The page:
Chimpanzees crave roots and tubers even when food is plentiful above ground, as per a new study that raises questions about the relative importance of meat for brain evolution.
Appearing online the week of Nov. 12 in the early edition of the Proceedings of the National Academy of Sciences, the study documents a novel use of tools by chimps to dig for tubers and roots in the savanna woodlands of western Tanzania.
The chimps eagerness for buried treats offers new insights in an ongoing debate about the role of meat versus potato-like foods in the diet of our hominid ancestors, said first author Adriana Hernandez-Aguilar, who collected the field data for her doctoral research at the University of Southern California.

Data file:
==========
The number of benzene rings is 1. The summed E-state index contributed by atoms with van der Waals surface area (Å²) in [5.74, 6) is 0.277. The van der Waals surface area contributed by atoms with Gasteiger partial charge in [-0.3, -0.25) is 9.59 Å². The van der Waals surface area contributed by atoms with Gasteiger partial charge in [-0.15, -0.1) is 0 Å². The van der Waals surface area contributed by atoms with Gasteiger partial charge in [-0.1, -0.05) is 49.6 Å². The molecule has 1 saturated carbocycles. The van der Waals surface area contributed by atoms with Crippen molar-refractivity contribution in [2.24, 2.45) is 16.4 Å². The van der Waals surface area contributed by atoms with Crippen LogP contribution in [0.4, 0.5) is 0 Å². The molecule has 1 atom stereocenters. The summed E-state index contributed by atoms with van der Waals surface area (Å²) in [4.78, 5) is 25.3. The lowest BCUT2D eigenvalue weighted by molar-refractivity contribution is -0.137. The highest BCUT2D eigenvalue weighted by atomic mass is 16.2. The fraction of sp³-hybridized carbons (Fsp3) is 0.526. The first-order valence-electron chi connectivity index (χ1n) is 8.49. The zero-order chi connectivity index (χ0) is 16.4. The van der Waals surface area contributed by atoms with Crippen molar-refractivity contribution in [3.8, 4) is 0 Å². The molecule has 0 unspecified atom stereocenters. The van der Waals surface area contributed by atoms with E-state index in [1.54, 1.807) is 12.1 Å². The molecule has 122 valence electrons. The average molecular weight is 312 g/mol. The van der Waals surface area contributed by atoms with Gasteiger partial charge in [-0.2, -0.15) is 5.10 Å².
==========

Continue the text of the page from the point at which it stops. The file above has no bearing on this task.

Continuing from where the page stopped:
The debate centers on the diet followed by early hominids as their brain and body size slowly increased towards a human level. Was it meat-and-potatoes, or potatoes-and-meat".
Some scientists have suggested that what made us human was actually the tubers, Hernandez-Aguilar said.
Anthropologists had speculated that roots and tubers were mere fallback foods for hominids trying to survive the harsh dry season in the savanna 3.5 million years ago and later (hominids are known to have consumed meat at least as early as 2.5 million years ago)